There is a growing body of evidence that shows that gender stereotyping is so strong during childhood that girls will lose their confidence to engage in science, technology, engineering and mathematics (STEM) related subjects as early as six or seven years old. The messaging that STEM subjects are not for girls, together with the lack of access to female role models, discourages their interest in subjects required to later on join technical careers. By the time these girls become young adults, they encounter strong biases again – and sometimes harassment – during their studies that may discourage the continuation of these career paths.
When women join the energy sector, they find themselves in an environment that is male dominated, where again biases continue. The women may be perceived as not committed enough or not ‘hungry’ enough to climb the leadership ladder. Unconscious biases and networking patterns – such as after work events and engaging in field visits – may affect women’s opportunities to access training and to be promoted on merit, as they may not join these activities due to family commitments or social rules, and therefore will not be as visible as their male counterparts.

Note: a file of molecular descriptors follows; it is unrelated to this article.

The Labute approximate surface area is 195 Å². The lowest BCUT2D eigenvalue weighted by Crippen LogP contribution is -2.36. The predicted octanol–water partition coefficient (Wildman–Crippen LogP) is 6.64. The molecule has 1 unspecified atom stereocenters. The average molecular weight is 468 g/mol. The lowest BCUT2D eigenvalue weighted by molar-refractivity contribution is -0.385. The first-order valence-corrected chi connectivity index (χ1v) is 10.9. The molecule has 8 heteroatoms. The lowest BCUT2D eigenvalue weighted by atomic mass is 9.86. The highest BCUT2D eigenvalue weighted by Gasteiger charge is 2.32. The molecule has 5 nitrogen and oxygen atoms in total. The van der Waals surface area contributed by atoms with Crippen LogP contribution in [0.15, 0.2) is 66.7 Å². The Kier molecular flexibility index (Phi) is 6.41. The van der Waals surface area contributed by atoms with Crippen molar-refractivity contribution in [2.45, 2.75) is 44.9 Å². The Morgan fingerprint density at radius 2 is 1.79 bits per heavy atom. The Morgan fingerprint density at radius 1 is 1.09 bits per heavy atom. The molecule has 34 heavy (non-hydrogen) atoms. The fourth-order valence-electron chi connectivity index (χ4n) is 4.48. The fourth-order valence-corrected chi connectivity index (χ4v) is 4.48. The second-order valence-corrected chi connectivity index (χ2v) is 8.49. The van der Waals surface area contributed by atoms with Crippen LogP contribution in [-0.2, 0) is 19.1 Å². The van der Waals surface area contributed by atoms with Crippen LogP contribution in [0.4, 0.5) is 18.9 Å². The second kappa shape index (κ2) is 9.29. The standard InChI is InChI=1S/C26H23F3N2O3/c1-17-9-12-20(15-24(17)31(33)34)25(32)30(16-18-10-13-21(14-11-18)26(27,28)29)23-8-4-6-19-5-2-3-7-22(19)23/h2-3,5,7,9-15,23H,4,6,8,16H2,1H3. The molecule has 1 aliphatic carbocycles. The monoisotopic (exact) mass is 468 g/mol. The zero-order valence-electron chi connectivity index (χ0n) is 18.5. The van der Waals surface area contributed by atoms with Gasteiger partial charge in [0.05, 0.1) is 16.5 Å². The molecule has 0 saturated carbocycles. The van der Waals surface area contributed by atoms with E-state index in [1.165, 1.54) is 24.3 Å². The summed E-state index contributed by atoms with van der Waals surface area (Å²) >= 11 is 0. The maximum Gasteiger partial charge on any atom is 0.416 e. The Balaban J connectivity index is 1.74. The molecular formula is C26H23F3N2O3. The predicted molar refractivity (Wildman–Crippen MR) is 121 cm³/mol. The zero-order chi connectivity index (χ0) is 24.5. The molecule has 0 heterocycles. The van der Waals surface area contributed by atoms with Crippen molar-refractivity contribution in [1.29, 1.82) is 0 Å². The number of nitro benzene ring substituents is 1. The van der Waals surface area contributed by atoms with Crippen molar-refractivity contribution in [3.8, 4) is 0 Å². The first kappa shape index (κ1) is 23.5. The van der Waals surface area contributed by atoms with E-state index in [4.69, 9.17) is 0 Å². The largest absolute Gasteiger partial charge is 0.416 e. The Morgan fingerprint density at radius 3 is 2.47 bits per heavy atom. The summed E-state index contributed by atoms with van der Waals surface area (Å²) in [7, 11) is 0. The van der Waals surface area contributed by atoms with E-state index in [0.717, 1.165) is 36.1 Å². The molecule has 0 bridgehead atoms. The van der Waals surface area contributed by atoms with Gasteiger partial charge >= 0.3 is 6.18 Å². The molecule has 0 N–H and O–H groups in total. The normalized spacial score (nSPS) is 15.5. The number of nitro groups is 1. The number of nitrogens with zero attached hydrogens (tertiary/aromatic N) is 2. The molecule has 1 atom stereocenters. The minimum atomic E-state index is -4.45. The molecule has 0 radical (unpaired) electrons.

The good news is that these biases can be counterbalanced. Evidence, also in the energy sector, suggests that the design and implementation of gender-responsive human resources policies can increase recruitment, retaining and professional growth of women in the energy sector. Moreover, introducing such policies has shown to be beneficial to both women and men in companies, as they entail norms to regulate family leave and introduction of flexible working hours.